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Blues ranger Veteran Tinsley Ellis' long road winds back through town

In one sentence, Tinsley Ellis perfectly sums up his two decades as an itinerant blues-rocker: "I like to say, it's been a long, hard climb to the middle."

Rest assured that when Ellis suggests that he likes to say that, he means it.

He may be slinging his guitar in the same Buffalo club that held his first area performance some 20 years ago, but neither his charming presence nor charring playing have lost a drop of enthusiasm. Tonight's two-show date with Nietzsche's celebrates his remarkable return to stalwart blues label Alligator Records with his first live album as a solo artist. The Atlanta native will play two different sets for only one cover charge, with the sly piano stylings of Anne Phillippone featured before and between.

"Live -- Highwayman," Ellis' first Alligator release since 1997's "Fire It Up," is a stirring portrait of an artist in full bloom. Captured in March during a two-night stay at the Chord On Blues Club outside of Chicago, Ellis and his white-knuckled, Southern rock soul douse the room with half sweat, half gasoline, and deliver a 77-minute scorching, backed by a stellar trio (Todd Hamric, keyboards, backup vocals; "The Evil One," bass, backup vocals; Jeff Burch, drums). With a weathered tone, Ellis is always on the attack -- at times he brandishes his ax, others he seems to be battling against it. Either way, his delivery is fierce, making even down-tempo tunes piercing.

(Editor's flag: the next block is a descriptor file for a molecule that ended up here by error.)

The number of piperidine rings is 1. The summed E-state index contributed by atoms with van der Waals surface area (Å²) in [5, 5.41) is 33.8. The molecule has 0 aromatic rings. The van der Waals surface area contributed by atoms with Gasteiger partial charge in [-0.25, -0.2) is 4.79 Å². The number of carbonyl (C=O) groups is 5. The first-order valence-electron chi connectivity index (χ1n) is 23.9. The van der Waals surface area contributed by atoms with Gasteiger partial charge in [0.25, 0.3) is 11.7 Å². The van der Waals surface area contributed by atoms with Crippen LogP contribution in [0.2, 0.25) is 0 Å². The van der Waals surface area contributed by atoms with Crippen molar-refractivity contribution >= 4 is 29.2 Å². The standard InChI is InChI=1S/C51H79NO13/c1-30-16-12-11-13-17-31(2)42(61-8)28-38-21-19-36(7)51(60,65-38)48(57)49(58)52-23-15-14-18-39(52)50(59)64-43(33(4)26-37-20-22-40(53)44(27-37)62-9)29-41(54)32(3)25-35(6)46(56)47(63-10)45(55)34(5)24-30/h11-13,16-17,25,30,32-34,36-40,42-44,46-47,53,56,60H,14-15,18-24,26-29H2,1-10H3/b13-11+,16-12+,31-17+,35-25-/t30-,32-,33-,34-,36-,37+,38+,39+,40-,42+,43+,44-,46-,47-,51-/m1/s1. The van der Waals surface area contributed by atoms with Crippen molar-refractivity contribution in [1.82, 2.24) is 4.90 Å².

The flames were surely fanned by his sure-fire fans, who through, were asked to not only come to the shows (14 states were reportedly represented), but to help select the set list. With little exception, the fans' choices mirrored those of Ellis.

"A studio owner in Atlanta once told me these great words of wisdom: 'You can't go wrong making an album for your fans,' " Ellis recalled, after a show earlier this week in Rockland, Maine. "It's a great caveat."

Ellis goes to inspiring lengths to keep connected with his audience. He openly accepts and listens to any album or demo handed to him by anyone and spoke with optimistic passion -- and experience -- about the search for a new young slinger to bring the blues back into mainstream spotlight.

"We could use another Stevie Ray Vaughan," he said. "Someone to attract young people back to the genre."

He knows he's not the man for the task, but he's certainly done his part. A few years back, after a backstage jam with a Midwestern kid of barely 14 years, he invited Jonny Lang to open for him in Chicago and what was Lang's New York debut. Lang's first album, "Lie to Me," went double platinum and contained the Ellis-penned "A Quitter Never Wins" (which also appears on "Highwayman"). But Lang seems to have lost his grasp on the torch -- so where is the next blues prophet?

"Somewhere in some small town, there's a kid in the bedroom of his parent's house playing along to Howlin' Wolf songs," Ellis proclaimed. "He may not be ready yet, but he'll come along, and I'm ready to meet him."

Whether or not that kid rides his bike to Nietzsche's tonight with his guitar on his back, Ellis still expects to have a blast. "Nietzsche's has always been one of my favorite stops," he said. "It's not a room known for blues, per say, it's a room known for eclectic music. (Owner) Joe (Rubino has) always got an ear out for something different. They even have the same sound man from my first show there 20 years ago -- Kenny (Maggs) knows our sound.

"It feels like a comfortable pair of shoes when I'm there. And it's a funky neighborhood, too."

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